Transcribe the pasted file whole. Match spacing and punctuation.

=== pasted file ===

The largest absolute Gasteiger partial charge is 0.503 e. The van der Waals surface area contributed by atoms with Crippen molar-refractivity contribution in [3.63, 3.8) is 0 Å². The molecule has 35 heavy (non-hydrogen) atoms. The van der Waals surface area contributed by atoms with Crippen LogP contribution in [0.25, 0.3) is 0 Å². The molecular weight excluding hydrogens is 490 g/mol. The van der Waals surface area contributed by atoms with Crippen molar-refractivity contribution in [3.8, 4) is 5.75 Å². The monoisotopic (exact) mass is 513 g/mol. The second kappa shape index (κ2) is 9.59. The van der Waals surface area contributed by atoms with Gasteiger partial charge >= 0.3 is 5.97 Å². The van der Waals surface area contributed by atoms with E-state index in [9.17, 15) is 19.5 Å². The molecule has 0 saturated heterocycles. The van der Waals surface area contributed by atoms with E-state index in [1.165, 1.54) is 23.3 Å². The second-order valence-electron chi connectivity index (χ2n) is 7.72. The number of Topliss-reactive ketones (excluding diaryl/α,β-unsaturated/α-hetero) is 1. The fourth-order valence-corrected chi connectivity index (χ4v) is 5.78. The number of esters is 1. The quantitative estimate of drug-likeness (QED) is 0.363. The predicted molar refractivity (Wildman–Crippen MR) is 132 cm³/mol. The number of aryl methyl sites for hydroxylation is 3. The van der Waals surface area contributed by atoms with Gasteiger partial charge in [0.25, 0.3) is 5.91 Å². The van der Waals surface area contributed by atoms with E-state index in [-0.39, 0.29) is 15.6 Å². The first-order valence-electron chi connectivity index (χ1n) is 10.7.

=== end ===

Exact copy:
The largest absolute Gasteiger partial charge is 0.503 e. The van der Waals surface area contributed by atoms with Crippen molar-refractivity contribution in [3.63, 3.8) is 0 Å². The molecule has 35 heavy (non-hydrogen) atoms. The van der Waals surface area contributed by atoms with Crippen LogP contribution in [0.25, 0.3) is 0 Å². The molecular weight excluding hydrogens is 490 g/mol. The van der Waals surface area contributed by atoms with Crippen molar-refractivity contribution in [3.8, 4) is 5.75 Å². The monoisotopic (exact) mass is 513 g/mol. The second kappa shape index (κ2) is 9.59. The van der Waals surface area contributed by atoms with Gasteiger partial charge >= 0.3 is 5.97 Å². The van der Waals surface area contributed by atoms with E-state index in [9.17, 15) is 19.5 Å². The molecule has 0 saturated heterocycles. The van der Waals surface area contributed by atoms with E-state index in [1.165, 1.54) is 23.3 Å². The second-order valence-electron chi connectivity index (χ2n) is 7.72. The number of Topliss-reactive ketones (excluding diaryl/α,β-unsaturated/α-hetero) is 1. The fourth-order valence-corrected chi connectivity index (χ4v) is 5.78. The number of esters is 1. The quantitative estimate of drug-likeness (QED) is 0.363. The predicted molar refractivity (Wildman–Crippen MR) is 132 cm³/mol. The number of aryl methyl sites for hydroxylation is 3. The van der Waals surface area contributed by atoms with Gasteiger partial charge in [0.25, 0.3) is 5.91 Å². The van der Waals surface area contributed by atoms with E-state index in [-0.39, 0.29) is 15.6 Å². The first-order valence-electron chi connectivity index (χ1n) is 10.7.